Posted on 31st March 2020 by Fiona
Now, more than any other time, we should regularly spend a few moments each day and think about our breathing.
The current change in our life styles will have a significant impact on our breathing, whether that is due to lower levels of activity from the imposed restrictions, or an increase in stress and anxiety due to the unprecedented circumstances we find ourselves in.
Both of these scenarios will lead us to spending most of our time doing what we call Apical Breathing. This is when the breathing is mainly confined to the upper chest. As a result of apical breathing, the accessory muscles in your shoulders are doing all the work without the pay-off of a deep breath. Since the inhalation is shallow, the body has to compensate by breathing more frequently. This creates a poorer exchange of oxygen and increase tension in our neck and shoulders.
Ideally we should spend regular periods of time doing what is known as Diaphragmatic Breathing. This is when we use the diaphragm to lift and spread the ribs on inhalation and ease them back down on exhalation. This allows the lungs to work more efficiently, utilising a larger proportion of the lungs resulting in more oxygen being transferred into the bloodstream and around the body. It also reduces the work load of the muscles around our neck and shoulders.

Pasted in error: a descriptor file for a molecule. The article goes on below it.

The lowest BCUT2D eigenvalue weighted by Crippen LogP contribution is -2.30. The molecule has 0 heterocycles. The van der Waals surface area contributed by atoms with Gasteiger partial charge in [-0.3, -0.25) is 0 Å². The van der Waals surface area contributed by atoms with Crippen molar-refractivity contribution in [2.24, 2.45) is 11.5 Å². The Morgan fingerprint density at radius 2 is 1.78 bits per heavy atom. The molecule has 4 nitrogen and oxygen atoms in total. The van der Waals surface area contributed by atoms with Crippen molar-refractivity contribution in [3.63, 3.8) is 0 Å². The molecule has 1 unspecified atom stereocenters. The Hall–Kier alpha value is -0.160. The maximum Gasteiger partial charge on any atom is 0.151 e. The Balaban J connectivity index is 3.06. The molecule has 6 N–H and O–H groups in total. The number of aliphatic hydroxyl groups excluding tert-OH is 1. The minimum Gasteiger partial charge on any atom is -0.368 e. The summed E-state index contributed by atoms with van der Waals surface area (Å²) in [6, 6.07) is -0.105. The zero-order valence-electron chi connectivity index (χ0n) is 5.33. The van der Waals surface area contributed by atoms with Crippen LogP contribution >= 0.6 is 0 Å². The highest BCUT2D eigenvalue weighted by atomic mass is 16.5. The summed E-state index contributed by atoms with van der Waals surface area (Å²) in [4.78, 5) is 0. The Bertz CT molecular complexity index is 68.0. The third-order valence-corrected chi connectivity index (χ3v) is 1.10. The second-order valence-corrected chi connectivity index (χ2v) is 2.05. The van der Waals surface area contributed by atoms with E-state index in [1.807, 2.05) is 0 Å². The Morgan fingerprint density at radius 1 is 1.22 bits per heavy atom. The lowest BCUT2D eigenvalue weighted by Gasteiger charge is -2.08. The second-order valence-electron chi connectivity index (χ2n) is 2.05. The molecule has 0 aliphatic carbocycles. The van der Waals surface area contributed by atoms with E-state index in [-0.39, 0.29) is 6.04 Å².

Try these two approaches to improving your breathing technique, feel the benefits of increasing oxygen supply and reducing the tension in the muscles around your neck and shoulders.
Technique 1 ‘At Rest’
Lie on your back with your hips and knees bent up, feet flat on the floor. Place a folded towel or small pillow under your head. Place your hands across the lower half of your ribcage with the tips of your fingers slightly interlaced. Breathe in and allow your lower ribs to expand widthways. Let your fingertips draw apart from one another slightly. Breathe out and allow your ribcage to sink inwards and downwards. Your fingertips may interlace slightly as you empty your lungs. Watch that you do not lift your breastbone as you breathe in. Instead imagine the back of your ribcage spreading wide into the floor underneath you. Keep your neck and shoulders relaxed.
Once you have learned to do this exercise lying down you can then use this skill to improve your breathing when sat at your desk or when standing up.
Technique 2 ‘Being Active’
When we increase our activity levels we require more oxygen and therefore generally we employ more of our lung capacity to do this.
Current Government guidelines (as of 23rd March 2020) allow each individual to leave the house for exercise once a day. So a run, walk or cycle (within social distancing limits) are excellent ways of improving your breathing. If you are unable to do this then the following exercises can be done in your own home:
- Star jumps
- Step ups on the bottom step of the stairs
- Repeated sit to stand from a chair
- Squat thrusts/burpees
The list is endless so see what you can come up with!